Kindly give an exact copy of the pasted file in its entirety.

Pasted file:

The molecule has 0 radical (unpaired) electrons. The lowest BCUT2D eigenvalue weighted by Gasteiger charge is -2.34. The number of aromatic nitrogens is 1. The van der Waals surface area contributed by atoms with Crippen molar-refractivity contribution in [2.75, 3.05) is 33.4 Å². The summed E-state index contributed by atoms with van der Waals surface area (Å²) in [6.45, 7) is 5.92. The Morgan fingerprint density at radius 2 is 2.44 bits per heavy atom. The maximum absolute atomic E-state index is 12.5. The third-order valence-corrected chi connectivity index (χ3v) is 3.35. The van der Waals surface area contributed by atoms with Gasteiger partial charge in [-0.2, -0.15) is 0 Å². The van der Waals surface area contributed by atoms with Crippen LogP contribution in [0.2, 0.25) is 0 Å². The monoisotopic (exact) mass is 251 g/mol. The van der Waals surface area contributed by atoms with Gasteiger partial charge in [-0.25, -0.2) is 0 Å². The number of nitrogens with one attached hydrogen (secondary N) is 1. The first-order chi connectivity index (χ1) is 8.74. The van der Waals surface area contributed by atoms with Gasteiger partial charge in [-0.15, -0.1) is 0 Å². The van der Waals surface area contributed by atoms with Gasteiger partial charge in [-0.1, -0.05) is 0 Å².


The molecule has 0 radical (unpaired) electrons. The lowest BCUT2D eigenvalue weighted by Gasteiger charge is -2.34. The number of aromatic nitrogens is 1. The van der Waals surface area contributed by atoms with Crippen molar-refractivity contribution in [2.75, 3.05) is 33.4 Å². The summed E-state index contributed by atoms with van der Waals surface area (Å²) in [6.45, 7) is 5.92. The Morgan fingerprint density at radius 2 is 2.44 bits per heavy atom. The maximum absolute atomic E-state index is 12.5. The third-order valence-corrected chi connectivity index (χ3v) is 3.35. The van der Waals surface area contributed by atoms with Gasteiger partial charge in [-0.2, -0.15) is 0 Å². The van der Waals surface area contributed by atoms with Crippen LogP contribution in [0.2, 0.25) is 0 Å². The monoisotopic (exact) mass is 251 g/mol. The van der Waals surface area contributed by atoms with Gasteiger partial charge in [-0.25, -0.2) is 0 Å². The number of nitrogens with one attached hydrogen (secondary N) is 1. The first-order chi connectivity index (χ1) is 8.74. The van der Waals surface area contributed by atoms with Gasteiger partial charge in [-0.15, -0.1) is 0 Å². The van der Waals surface area contributed by atoms with Gasteiger partial charge in [-0.1, -0.05) is 0 Å².